A traditional Quinceañera is not just dictated by religion or cultural views. It is also shaped by the family traditions.
This means that the traditions of Quinceañeras may vary from family to family and from region to region but for the most part the core of the traditions are the same.
The size of the event will depend naturally on the financial capacity of the Quinceañera’s family, but for the most part the root traditions still remain the same through out all regions as well as social classes.
The beginning of the Quinceañera begins not with the festivities, as many believe but in the preparation of the upcoming event.
In some families, the planning begins up to two years in advance of the actual day. During the preparation time, much dreaming and planning takes place with many friends and more importantly family members involved. There is much work to be done and many details to be worked on. Of course, today there are many items available for purchase to relieve much of the work that used to go into preparing for such an event but then the originality and time with family is lost with the lightening of the burden that goes with preparing a handcrafted event.
From planning menus to choosing an area for the celebration hours of time are dedicated and spent to ensure that the Quinceañera has the day of her dreams.
The key components of the traditional Quinceañera celebration are as follows. The dress. Ah, the dress of the Quinceañera is one of the most stunning details and traditionally is white signifying her purity. Pale pink is also a very common and favorite color. The dress is similar to a wedding dress in its grandeur yet no train is placed upon a Quinceañera dress but all of the splendor and beauty is there. Much like a ball gown and covered in fine lace and satiny material, the dress of the Quinceañera makes her appear to float as if an angel upon a cloud.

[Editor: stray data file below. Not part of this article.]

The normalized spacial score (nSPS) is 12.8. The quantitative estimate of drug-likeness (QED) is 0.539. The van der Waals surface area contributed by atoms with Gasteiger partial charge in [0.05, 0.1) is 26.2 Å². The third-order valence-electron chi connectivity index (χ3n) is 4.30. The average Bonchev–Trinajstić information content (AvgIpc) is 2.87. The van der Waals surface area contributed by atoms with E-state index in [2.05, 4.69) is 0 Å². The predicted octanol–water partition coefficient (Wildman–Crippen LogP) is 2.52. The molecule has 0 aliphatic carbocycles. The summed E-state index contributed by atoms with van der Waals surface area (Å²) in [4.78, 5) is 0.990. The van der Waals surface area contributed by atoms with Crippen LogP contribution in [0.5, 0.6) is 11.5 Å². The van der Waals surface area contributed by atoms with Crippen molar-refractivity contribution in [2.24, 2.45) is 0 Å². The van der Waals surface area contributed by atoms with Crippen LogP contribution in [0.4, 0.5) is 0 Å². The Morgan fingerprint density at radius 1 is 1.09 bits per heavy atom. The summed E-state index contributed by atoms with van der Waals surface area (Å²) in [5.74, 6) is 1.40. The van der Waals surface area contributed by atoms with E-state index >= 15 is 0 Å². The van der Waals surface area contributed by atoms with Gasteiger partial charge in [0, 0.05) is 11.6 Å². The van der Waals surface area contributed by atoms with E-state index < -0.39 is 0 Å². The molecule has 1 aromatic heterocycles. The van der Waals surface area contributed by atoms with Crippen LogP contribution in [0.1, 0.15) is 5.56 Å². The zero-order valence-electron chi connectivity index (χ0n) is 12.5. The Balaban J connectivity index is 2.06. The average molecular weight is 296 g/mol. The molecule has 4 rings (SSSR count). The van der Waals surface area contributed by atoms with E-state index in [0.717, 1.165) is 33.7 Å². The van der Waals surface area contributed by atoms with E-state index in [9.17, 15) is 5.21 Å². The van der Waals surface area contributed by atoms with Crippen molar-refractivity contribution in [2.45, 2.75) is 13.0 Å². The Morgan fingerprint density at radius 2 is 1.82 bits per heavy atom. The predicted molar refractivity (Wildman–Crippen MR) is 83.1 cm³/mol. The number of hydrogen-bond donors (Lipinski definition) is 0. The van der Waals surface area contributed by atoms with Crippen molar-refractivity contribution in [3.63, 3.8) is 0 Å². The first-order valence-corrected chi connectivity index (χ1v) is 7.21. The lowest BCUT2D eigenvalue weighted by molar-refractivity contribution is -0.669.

The Quinceañera begins the celebration with a mass service (Misa de acción de gracias) where she is be accompanied by her full court, consisting of 14 damas, 14 chambelans, as well as her personal chambelan (escort) for the evening. During the mass, there are children who act to place the pillow she will kneel upon at the altar, sprinkle flowers in her path as she makes her way to the altar. At the end of the ceremony the children pass out bolos or small gifts to those who attended the mass as the Quinceañera places her bouquet upon the altar of the for the Virgin Maria.
A headpiece is worn during the Mass.
Her parents or Godparents exchange the headpiece with a tiara or crown and she is handed a scepter as well during the mass of thanksgiving. The headpiece symbolizes a princess before god and the scepter is used to symbolize the passing on of adult responsibilities and a sign of the corresponding authority. At the mass, the Quinceañera may be also gifted with a cross, a bible and a Rosario symbolizing her faith. The Quinceañera’s Cross or Medal is often given to Signify faith in God, in herself, and in the world.